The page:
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Philosophy: Ancient GreekThinkers

The types of issues that the first Greek philosophers looked at were more like what scientists look at today – questions like how did the universe begin, how did humans come to be, what makes an earthquake? The way that they approached these issues is the start of the long path that leads to modern science. Fairly soon, though, people investigating these issues came to realise the immense power of argument – how logic can draw opposite conclusions to the senses. One group who enjoyed debates and arguments was the Sophists (which means "wise men"). They taught people how to argue for anything, regardless of whether or not their cause was worthy. Other philosophers turned to mysticism and the gods for answers – Pythagoras was one of these. He also believed that the study of mathematics could reveal a lot about nature, especially the relationships between numbers; for example, the relationship between the lengths of the sides of a triangle.

Socrates, Plato and Aristotle

The three most important Greek philosophers are Socrates, Plato and Aristotle. Socrates, whom we only know about from later sources (especially Plato) and not from his own writings, claimed to know nothing himself. He would specialise in finding people who claimed to have knowledge – for example, politicians, poets and craftsmen – and ask them many questions. Invariably, he ended up finding contradictions in what they believed and showing them that they did not know as much as they thought. He claimed that he was wiser than everybody else because he knew that he knew nothing, whereas they knew nothing but thought that they really knew things. In the end, he made many enemies in Athens and was sentenced to death for impiety and "corrupting the youth".

Socrates' most important pupil was Plato, who startes his own philosophical school. Among Plato's most famous beliefs is his "theory of forms" – the belief that for every type of object and quality there is a perfect example in the immaterial world, called a "form". Things in this world have the qualities they do because they partake in these forms.

Aristotle was Plato's pupil, but somewhat more scientifically minded. He wrote hundreds of books on many different topics. He founded a rival school to Plato's, on the opposite side of Athens. One of his techniques was to break topics down into smaller topics and different ways of looking at and ordering things through categories and hierarchies. It is said that he was the tutor of Alexander the Great.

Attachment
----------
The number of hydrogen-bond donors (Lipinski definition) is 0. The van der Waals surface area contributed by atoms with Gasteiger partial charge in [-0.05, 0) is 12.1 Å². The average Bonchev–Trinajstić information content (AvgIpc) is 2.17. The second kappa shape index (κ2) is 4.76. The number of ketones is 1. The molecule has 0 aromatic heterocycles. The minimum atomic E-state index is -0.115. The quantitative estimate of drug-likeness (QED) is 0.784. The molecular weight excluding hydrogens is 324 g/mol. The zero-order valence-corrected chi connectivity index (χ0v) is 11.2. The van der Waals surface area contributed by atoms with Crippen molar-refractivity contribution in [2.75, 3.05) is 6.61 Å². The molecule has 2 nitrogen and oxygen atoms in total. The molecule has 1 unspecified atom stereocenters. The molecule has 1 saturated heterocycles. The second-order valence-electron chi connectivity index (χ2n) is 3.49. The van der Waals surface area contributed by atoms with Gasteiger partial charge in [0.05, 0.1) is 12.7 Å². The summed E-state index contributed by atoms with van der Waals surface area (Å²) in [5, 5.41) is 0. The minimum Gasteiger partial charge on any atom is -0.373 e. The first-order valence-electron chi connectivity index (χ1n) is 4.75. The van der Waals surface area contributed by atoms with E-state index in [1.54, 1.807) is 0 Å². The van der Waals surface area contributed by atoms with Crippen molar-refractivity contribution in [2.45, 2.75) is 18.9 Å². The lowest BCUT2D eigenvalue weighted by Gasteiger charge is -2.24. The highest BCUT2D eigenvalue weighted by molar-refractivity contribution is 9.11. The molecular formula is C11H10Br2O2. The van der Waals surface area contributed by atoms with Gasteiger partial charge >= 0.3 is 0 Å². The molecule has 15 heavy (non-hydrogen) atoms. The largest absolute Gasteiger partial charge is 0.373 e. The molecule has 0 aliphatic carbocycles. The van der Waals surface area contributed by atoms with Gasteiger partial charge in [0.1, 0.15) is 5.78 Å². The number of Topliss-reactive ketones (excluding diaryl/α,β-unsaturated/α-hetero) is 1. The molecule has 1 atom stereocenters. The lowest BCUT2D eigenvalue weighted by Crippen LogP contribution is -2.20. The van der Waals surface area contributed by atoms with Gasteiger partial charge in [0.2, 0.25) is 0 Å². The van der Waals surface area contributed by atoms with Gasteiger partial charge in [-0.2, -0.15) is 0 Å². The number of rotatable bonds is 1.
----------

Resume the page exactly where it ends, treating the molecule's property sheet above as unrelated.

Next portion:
Later Greek Philosophy

Much of later Greek philosophy tended to be focused on how to live one's life. The Stoics and Epicureans emphasised in different ways the importance of emotionally separating from people and objects as a preparation for loss or death. The Skeptics believed that you could never be sure of anything – so they suspended their judgements. They believed this led to peacefulness and freedom from disturbance. The Cynics tried to make do with as few possessions as possible. They lived in public spaces and begged for food. They tried to toughen themselves against every eventuality – for example, Diogenes used to beg for food from statues in order to practise getting nothing.

The Romans admired Greek philosophy, and their own philosophers tended to continue the ideas of the Greeks. Indeed, Greek philosophy is still studied as part of philosophy courses in many universities around the world today.

Quotes from Philosophers

Socrates says:
"The unexamined life is not worth living."
"This man, O humans, is the wisest: the one who, like Socrates, has learnt that, with respect to wisdom, he is in truth worth nothing."
"People do wrong through lack of knowledge."

Plato says:
"In setting up an [ideal] country, we should not focus on giving any one group an especially good life, but on giving the greatest possible life for the community as whole."

Aristotle says:
A person has a good life if he or she is "one who brings about complete goodness and who possesses sufficient external goods – and not for a short time, but throughout life."
"It would be strange if the purpose of life were amusement, and we were to put in all that effort and suffer all those bad things for the whole of our life for the sake of amusement."
"Nature does nothing in vain."
"Man is by nature a political animal."
"It is more necessary to make people's desires equal rather than their possessions, and this is impossible without sufficient education enforced by the laws."

Philosophy: Ancient Greek Thinkers
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Religion, Ritual and Worship
Athenian Politics and Government
Greek Architecture: then and now
Greek Art: Vase painting and sculpture
Education in Ancient Times
A Trip to the Theatre

 


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